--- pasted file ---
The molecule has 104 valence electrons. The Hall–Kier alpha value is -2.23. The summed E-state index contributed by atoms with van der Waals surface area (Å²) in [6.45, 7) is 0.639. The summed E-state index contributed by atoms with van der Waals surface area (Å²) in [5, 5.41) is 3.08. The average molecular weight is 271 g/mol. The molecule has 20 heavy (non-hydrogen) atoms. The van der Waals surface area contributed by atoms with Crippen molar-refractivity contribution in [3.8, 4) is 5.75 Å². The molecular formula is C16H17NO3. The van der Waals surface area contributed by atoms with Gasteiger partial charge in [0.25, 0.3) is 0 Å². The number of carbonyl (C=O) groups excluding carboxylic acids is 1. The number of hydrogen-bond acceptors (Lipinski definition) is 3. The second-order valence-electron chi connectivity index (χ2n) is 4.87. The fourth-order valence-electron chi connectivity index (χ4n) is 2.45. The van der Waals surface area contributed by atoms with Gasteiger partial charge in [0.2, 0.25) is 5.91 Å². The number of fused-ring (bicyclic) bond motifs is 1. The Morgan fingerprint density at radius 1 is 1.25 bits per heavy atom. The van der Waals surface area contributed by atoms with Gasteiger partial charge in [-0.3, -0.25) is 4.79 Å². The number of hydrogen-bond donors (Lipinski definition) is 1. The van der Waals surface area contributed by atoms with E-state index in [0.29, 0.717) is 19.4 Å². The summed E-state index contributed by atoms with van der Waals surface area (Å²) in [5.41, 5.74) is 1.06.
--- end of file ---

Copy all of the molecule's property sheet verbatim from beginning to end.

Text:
The molecule has 104 valence electrons. The Hall–Kier alpha value is -2.23. The summed E-state index contributed by atoms with van der Waals surface area (Å²) in [6.45, 7) is 0.639. The summed E-state index contributed by atoms with van der Waals surface area (Å²) in [5, 5.41) is 3.08. The average molecular weight is 271 g/mol. The molecule has 20 heavy (non-hydrogen) atoms. The van der Waals surface area contributed by atoms with Crippen molar-refractivity contribution in [3.8, 4) is 5.75 Å². The molecular formula is C16H17NO3. The van der Waals surface area contributed by atoms with Gasteiger partial charge in [0.25, 0.3) is 0 Å². The number of carbonyl (C=O) groups excluding carboxylic acids is 1. The number of hydrogen-bond acceptors (Lipinski definition) is 3. The second-order valence-electron chi connectivity index (χ2n) is 4.87. The fourth-order valence-electron chi connectivity index (χ4n) is 2.45. The van der Waals surface area contributed by atoms with Gasteiger partial charge in [0.2, 0.25) is 5.91 Å². The number of fused-ring (bicyclic) bond motifs is 1. The Morgan fingerprint density at radius 1 is 1.25 bits per heavy atom. The van der Waals surface area contributed by atoms with Gasteiger partial charge in [-0.3, -0.25) is 4.79 Å². The number of hydrogen-bond donors (Lipinski definition) is 1. The van der Waals surface area contributed by atoms with E-state index in [0.29, 0.717) is 19.4 Å². The summed E-state index contributed by atoms with van der Waals surface area (Å²) in [5.41, 5.74) is 1.06.